Staying longer unnecessarily can have personal costs for the patient, such as loss of liberty, and postponed opportunities to reintegrate into society. It can also carry high material costs, such as loss of employment, accommodation or decreased benefits.
Delayed discharge also incurs high material costs for the service, as this study indicates.
In the short term, better bed management at every stage - at admission, throughout the patient's stay and at discharge - can relieve some of the pressures. To solve the problems of over-occupancy and costly delayed discharges in the longer term, a range of care options, with several ambulatory and residential alternatives for different levels of need and different kinds of problems, must be considered. Acute inpatient care should be viewed as one component of such a spectrum, operating a specific, well- defined function - that is to provide intensive 24-hour care for those patients whose needs are for intensive assessment, immediate treatment and stabilisation of symptoms.REFERENCES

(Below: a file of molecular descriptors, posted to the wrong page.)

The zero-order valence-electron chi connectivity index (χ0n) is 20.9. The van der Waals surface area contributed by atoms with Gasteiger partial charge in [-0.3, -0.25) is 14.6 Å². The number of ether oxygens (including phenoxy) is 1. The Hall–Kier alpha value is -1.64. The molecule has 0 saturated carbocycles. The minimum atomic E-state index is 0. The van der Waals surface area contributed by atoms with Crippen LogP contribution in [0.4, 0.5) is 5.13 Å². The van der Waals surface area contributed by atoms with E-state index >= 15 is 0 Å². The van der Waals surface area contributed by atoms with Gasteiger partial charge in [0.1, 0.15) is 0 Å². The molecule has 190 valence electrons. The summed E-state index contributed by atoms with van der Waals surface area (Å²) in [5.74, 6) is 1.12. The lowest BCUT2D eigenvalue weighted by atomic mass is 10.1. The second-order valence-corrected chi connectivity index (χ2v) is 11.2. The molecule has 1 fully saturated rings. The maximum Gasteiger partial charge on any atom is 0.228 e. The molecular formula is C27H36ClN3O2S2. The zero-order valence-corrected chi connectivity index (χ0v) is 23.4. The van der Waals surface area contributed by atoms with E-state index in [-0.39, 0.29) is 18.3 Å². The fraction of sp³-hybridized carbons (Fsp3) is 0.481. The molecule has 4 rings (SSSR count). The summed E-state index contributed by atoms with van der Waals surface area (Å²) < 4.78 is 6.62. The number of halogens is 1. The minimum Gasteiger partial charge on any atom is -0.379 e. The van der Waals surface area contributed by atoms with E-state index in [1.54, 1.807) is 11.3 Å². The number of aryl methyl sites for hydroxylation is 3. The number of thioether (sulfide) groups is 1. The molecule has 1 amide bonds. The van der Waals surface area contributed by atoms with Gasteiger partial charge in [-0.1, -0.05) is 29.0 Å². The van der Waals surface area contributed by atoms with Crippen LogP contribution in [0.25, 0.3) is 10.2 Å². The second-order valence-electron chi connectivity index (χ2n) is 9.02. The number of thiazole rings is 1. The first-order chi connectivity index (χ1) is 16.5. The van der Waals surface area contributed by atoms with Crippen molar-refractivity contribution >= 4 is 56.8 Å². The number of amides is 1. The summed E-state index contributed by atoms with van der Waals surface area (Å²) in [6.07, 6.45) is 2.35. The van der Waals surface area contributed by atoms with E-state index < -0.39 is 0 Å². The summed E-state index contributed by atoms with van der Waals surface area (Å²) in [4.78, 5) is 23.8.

1 Holloway F, Silverman M, Wainwright T. Not waving but drowning: psychiatric inpatient services in East Lambeth 1990. International J Social Psychiatry 1992; 38 (2):131-7.
2 MHAC/The Sainsbury Centre for Mental Health. The National Visit, 1997.
3 Powell R, Hollander D, Tobiansky, R. Crisis in admission beds. British J of Psychiatry 1995; 167 (6): 765-769.
4 Shepherd G, Beadsmoore A, Moore C, Hardy P, Muijen M. Relation between bed use, social deprivation, and overall bed availability in acute adult psychiatric units, and alternative residential options: a cross-sectional survey, one-day census data, and staff interviews. Br Med J 1997; 314 (7076): 262-266.
5 Beadsmoore A et al. Acute Problems. The Sainsbury Centre for Mental Health, 1998.
6 Netten A, Dennett J. Unit Costs of Health and Social Care. PSSRU, 1997.